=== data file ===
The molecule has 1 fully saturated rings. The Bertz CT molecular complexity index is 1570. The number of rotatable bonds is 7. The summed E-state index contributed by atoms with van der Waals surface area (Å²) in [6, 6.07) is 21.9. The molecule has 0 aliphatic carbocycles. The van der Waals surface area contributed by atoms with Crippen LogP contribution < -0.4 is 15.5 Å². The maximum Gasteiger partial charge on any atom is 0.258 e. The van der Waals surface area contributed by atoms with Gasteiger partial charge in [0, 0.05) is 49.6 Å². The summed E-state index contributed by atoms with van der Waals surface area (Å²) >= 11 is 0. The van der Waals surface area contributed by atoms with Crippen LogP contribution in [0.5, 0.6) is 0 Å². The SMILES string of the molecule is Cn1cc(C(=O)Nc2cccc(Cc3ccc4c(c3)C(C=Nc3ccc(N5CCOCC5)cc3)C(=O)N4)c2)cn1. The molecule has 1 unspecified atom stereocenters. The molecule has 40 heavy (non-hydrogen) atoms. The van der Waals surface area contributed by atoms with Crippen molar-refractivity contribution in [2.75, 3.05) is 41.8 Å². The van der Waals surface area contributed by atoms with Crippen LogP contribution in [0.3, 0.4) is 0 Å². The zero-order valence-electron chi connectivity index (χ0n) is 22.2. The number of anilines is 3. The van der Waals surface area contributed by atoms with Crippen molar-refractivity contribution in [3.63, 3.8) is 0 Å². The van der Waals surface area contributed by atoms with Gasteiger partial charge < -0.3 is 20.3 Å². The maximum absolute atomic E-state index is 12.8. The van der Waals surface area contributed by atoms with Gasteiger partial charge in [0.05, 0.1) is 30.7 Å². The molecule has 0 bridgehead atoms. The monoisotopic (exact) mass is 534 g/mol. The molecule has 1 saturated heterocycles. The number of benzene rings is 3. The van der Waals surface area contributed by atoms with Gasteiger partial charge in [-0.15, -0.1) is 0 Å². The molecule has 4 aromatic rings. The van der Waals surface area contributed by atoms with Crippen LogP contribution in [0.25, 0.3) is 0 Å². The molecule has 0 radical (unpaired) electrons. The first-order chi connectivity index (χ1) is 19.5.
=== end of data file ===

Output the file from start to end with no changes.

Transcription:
The molecule has 1 fully saturated rings. The Bertz CT molecular complexity index is 1570. The number of rotatable bonds is 7. The summed E-state index contributed by atoms with van der Waals surface area (Å²) in [6, 6.07) is 21.9. The molecule has 0 aliphatic carbocycles. The van der Waals surface area contributed by atoms with Crippen LogP contribution < -0.4 is 15.5 Å². The maximum Gasteiger partial charge on any atom is 0.258 e. The van der Waals surface area contributed by atoms with Gasteiger partial charge in [0, 0.05) is 49.6 Å². The summed E-state index contributed by atoms with van der Waals surface area (Å²) >= 11 is 0. The van der Waals surface area contributed by atoms with Crippen LogP contribution in [0.5, 0.6) is 0 Å². The SMILES string of the molecule is Cn1cc(C(=O)Nc2cccc(Cc3ccc4c(c3)C(C=Nc3ccc(N5CCOCC5)cc3)C(=O)N4)c2)cn1. The molecule has 1 unspecified atom stereocenters. The molecule has 40 heavy (non-hydrogen) atoms. The van der Waals surface area contributed by atoms with Crippen molar-refractivity contribution in [2.75, 3.05) is 41.8 Å². The van der Waals surface area contributed by atoms with Crippen LogP contribution in [0.3, 0.4) is 0 Å². The zero-order valence-electron chi connectivity index (χ0n) is 22.2. The number of anilines is 3. The van der Waals surface area contributed by atoms with Crippen molar-refractivity contribution in [3.63, 3.8) is 0 Å². The van der Waals surface area contributed by atoms with Gasteiger partial charge < -0.3 is 20.3 Å². The maximum absolute atomic E-state index is 12.8. The van der Waals surface area contributed by atoms with Gasteiger partial charge in [0.05, 0.1) is 30.7 Å². The molecule has 0 bridgehead atoms. The monoisotopic (exact) mass is 534 g/mol. The molecule has 1 saturated heterocycles. The number of benzene rings is 3. The van der Waals surface area contributed by atoms with Gasteiger partial charge in [-0.15, -0.1) is 0 Å². The molecule has 4 aromatic rings. The van der Waals surface area contributed by atoms with Crippen LogP contribution in [0.25, 0.3) is 0 Å². The molecule has 0 radical (unpaired) electrons. The first-order chi connectivity index (χ1) is 19.5.